WIth Patriots owner Robert Kraft looking at multiple criminal charges, a petition has asked Proctor and Gamble to pull “Gillette” off of the Patriots’ stadium.
Kraft has been charged with two misdemeanor counts of soliciting another to commit prostitution at a day spa in Jupiter, Florida. The petition, which already has over 20,000 supporters on its way to a goal set for 25,000, uses the new Gillette tagline “The Best Men Can Be” in its reasoning for the name change.
“Gillette, the company behind popular shaving and personal care products, recently changed its tagline to ‘The Best Men Can Be.’ But more than just a tagline, the statement represents the brand’s commitment to promoting healthy representations of what masculinity means — a decision made in response to the #MeToo movement and news story after news story showing men not behaving their best.
It’s nice to see a brand use their influence for good, but now it’s time to see if they will actually back up their words with action.”
The stadium originally opened as CMGI Field in 2002 but was renamed Gillette Stadium in 2003 after the parties agreed to a 15-year deal. A new deal was finalized in 2010 keeping the naming rights in place until 2031.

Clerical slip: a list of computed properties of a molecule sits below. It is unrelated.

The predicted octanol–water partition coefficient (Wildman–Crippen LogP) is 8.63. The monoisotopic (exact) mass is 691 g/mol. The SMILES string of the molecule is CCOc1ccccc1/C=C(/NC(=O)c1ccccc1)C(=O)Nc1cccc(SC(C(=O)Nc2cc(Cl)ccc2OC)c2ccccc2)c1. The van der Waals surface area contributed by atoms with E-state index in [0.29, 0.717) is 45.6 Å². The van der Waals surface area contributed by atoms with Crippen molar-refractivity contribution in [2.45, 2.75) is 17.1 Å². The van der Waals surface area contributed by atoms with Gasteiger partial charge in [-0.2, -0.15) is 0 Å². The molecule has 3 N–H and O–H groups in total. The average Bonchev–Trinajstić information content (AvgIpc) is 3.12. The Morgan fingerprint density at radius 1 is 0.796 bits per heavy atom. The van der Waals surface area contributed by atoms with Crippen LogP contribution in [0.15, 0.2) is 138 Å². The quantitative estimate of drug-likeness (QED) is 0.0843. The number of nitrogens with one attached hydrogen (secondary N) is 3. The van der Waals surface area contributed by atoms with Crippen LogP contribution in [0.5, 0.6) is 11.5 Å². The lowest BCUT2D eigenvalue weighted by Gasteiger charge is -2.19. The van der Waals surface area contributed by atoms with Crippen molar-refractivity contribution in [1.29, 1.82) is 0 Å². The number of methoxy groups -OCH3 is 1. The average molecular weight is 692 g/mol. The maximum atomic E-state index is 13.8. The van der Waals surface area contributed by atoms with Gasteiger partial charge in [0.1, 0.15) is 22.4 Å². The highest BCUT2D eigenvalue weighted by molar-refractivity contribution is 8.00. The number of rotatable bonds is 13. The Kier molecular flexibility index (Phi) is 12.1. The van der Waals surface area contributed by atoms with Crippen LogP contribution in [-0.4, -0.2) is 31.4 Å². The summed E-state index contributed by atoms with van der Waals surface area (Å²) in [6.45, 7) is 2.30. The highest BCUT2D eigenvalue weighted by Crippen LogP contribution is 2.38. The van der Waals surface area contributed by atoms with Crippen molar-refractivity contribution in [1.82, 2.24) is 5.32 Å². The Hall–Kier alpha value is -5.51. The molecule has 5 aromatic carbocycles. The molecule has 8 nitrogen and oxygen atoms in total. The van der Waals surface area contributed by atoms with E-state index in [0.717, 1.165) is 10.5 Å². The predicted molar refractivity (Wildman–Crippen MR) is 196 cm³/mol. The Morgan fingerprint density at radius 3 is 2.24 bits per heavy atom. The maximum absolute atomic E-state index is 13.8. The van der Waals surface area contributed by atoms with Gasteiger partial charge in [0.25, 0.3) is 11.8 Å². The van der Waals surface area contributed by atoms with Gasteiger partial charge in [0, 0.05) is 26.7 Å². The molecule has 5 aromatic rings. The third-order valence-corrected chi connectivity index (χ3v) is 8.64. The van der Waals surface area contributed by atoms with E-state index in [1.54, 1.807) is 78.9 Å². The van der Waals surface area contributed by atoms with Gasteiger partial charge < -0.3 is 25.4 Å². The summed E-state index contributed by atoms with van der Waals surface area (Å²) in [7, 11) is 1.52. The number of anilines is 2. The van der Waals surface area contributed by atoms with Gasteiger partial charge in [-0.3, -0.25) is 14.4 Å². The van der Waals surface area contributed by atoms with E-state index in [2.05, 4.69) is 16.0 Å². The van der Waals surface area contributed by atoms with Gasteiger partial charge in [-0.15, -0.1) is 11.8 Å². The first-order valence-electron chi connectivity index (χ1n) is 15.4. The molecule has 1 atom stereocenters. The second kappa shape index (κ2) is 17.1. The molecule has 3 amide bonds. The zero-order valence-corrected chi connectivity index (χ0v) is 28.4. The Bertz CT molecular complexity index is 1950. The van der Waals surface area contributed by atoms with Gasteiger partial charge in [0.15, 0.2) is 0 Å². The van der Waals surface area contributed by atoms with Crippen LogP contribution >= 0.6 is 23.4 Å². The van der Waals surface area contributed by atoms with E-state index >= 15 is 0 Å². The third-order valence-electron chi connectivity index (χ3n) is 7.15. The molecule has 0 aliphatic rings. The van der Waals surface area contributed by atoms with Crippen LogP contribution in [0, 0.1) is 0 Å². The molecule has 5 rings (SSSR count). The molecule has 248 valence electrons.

Kraft, 77, was one of 25 men charged after an investigation by police into human trafficking. Kraft has pleaded not guilty.
He released an apology in late March, saying, in part:
“I am truly sorry. I know I have hurt and disappointed my family, my close friends, my co-workers, our fans and many others who rightfully hold me to a higher standard.
“Throughout my life, I have always tried to do the right thing. The last thing I would ever want to do is disrespect another human being. I have extraordinary respect for women; my morals and my soul were shaped by the most wonderful woman, the love of my life, who I was blessed to have as my partner for 50 years.”
Kraft’s attorney has professed his client’s innocence and said the evidence against Kraft was gathered illegally.
Kraft reportedly rejected a plea deal that would have seen him serve 100 hours of community service, pay $10,000 in fines and attend a class on the negative effects of prostitution in exchange for admitting he would be found guilty of the charges in court.